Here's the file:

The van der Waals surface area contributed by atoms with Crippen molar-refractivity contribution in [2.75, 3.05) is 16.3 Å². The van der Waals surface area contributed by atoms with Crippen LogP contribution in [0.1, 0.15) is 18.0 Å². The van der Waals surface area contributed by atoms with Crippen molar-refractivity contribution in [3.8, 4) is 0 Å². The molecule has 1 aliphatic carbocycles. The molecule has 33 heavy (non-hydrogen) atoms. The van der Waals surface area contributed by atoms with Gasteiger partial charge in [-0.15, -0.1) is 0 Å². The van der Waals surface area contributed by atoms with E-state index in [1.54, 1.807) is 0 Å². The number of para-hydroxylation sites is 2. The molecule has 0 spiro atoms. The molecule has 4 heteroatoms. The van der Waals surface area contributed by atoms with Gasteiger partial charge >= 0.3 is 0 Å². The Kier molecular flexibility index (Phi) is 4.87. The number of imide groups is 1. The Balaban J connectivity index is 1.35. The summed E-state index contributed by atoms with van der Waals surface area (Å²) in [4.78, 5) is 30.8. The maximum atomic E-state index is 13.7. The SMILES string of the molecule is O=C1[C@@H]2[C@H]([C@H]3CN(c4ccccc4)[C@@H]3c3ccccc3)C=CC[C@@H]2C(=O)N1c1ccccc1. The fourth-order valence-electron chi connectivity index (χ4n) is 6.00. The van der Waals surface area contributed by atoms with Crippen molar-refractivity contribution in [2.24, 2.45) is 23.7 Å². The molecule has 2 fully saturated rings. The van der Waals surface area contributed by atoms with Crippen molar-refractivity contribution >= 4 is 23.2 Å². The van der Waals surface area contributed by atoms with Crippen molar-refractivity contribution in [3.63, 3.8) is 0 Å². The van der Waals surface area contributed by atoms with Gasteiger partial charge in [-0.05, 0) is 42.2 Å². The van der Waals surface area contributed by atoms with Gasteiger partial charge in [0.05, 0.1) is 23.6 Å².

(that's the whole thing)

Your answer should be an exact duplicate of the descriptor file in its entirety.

The van der Waals surface area contributed by atoms with Crippen molar-refractivity contribution in [2.75, 3.05) is 16.3 Å². The van der Waals surface area contributed by atoms with Crippen LogP contribution in [0.1, 0.15) is 18.0 Å². The van der Waals surface area contributed by atoms with Crippen molar-refractivity contribution in [3.8, 4) is 0 Å². The molecule has 1 aliphatic carbocycles. The molecule has 33 heavy (non-hydrogen) atoms. The van der Waals surface area contributed by atoms with Gasteiger partial charge in [-0.15, -0.1) is 0 Å². The van der Waals surface area contributed by atoms with E-state index in [1.54, 1.807) is 0 Å². The number of para-hydroxylation sites is 2. The molecule has 0 spiro atoms. The molecule has 4 heteroatoms. The van der Waals surface area contributed by atoms with Gasteiger partial charge >= 0.3 is 0 Å². The Kier molecular flexibility index (Phi) is 4.87. The number of imide groups is 1. The Balaban J connectivity index is 1.35. The summed E-state index contributed by atoms with van der Waals surface area (Å²) in [4.78, 5) is 30.8. The maximum atomic E-state index is 13.7. The SMILES string of the molecule is O=C1[C@@H]2[C@H]([C@H]3CN(c4ccccc4)[C@@H]3c3ccccc3)C=CC[C@@H]2C(=O)N1c1ccccc1. The fourth-order valence-electron chi connectivity index (χ4n) is 6.00. The van der Waals surface area contributed by atoms with Crippen molar-refractivity contribution in [2.24, 2.45) is 23.7 Å². The molecule has 2 fully saturated rings. The van der Waals surface area contributed by atoms with Crippen molar-refractivity contribution >= 4 is 23.2 Å². The van der Waals surface area contributed by atoms with Crippen molar-refractivity contribution in [3.63, 3.8) is 0 Å². The van der Waals surface area contributed by atoms with Gasteiger partial charge in [-0.05, 0) is 42.2 Å². The van der Waals surface area contributed by atoms with Gasteiger partial charge in [0.05, 0.1) is 23.6 Å².